As far as testing a gun for reliability & "carry worth-ness"... If I had a lot more money, I'd be a lot more meticulous about how well a gun runs before I carry it, but I don't have the resources.

    I now have ~600 rounds through it and the only failure was a failure to feed on about round 20, i.e. during the "break in", so I'm pretty comfortable carrying it now. The fact that I currently don't have another option makes it an easy decision. :(
     
  14. B.D. Turner

    B.D. Turner Member

    Joined:
    Dec 5, 2005
    Messages:
    719
    Location:
    Eastern North Carolina
    What about all of the new 1911's, Garands, Carbines, M14's and M16's that marched off to war either new or shot very little? I like stuff that works. If I have to shoot a half of a case before I can trust it I will buy something else.
     
  15. Old Fuff

    Old Fuff Member

    Joined:
    Dec 24, 2002
    Messages:
    23,908
    Location:
    Arizona
    B.D. Turner has a good point. Uncle Sam never used a small arm that needed to be shot in before it was considered reliable, and the same is true of other military forces around the world.

    This "breaking in" bull started with, and has been largely centered on 1911 style pistols made during the last 2 or 3 decades. That's when they were tightened up and made into big-boy toys instead of serious personal defense weapons. As a consequence some worked, and some didn't.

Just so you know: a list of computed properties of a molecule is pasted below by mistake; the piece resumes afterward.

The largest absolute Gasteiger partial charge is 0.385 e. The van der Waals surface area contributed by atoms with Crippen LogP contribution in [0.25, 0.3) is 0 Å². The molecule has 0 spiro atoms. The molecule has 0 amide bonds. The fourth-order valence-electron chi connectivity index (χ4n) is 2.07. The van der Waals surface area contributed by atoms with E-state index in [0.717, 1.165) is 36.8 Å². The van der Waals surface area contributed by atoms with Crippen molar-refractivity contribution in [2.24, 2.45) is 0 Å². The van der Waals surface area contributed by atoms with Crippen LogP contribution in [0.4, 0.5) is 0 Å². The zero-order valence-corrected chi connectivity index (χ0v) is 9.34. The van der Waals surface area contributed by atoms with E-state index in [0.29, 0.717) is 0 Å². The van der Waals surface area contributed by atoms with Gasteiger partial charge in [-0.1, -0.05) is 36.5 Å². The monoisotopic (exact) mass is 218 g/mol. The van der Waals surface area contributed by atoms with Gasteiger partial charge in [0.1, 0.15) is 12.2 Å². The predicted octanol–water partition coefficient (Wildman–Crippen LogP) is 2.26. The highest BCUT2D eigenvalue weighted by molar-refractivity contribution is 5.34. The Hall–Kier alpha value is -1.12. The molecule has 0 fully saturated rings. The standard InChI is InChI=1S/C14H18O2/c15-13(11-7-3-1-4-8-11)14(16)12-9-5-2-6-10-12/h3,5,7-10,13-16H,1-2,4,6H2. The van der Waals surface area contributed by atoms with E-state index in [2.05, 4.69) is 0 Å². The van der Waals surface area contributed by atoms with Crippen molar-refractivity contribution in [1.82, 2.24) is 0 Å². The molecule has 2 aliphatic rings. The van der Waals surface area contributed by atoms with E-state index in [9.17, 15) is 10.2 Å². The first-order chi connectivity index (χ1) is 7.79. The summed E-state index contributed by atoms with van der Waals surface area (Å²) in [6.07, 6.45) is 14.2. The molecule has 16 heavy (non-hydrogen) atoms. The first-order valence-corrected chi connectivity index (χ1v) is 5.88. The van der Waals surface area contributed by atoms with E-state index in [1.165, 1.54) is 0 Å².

As for shooting so many rounds to test reliability. I never did, because if reliability was questionable I didn't buy the gun in the first place. These days many manufacturers don't even bother to test fire a full magazine through each of their products. Quality control and floor inspection has become a lost practice - replaced by computer models and random picks.

    So in the unlikely event that I was to buy and carry what comes out of factories today, and in particular if it was a 1911 clone, I would indeed give it a workout before I used it for anything serious.
     
  16. moooose102

    moooose102 Member

    Joined:
    Oct 21, 2007
    Messages:
    3,024
    Location:
    West Michigan
    well, in semi-auto pistols i do. for the reliablilty end of it at least. i think every semi-auto pistol should have a minimum of 200 rounds through it prior to carrying for defense. every semi-auto i have owned had at least 1 "glitch" in the first 100 rounds or so. now, if i could afford a Kimber, or Wilson 1911, i would expect those to work properly right out of the box. but, i wouldnt feel real good about handing over a $1500-$2000 gun to the cops in the event i did have to use it.
     
  17. The Bushmaster

    The Bushmaster Member

    Joined:
    Jan 29, 2005
    Messages:
    7,990
    Location:
    Ava, Missouri
    And the weapons used in WWII were some of the loosest weapons you ever handled...Colt's.45 ACP being one. Most of the contract M1's I've had the pleasure of handling were pretty loose too.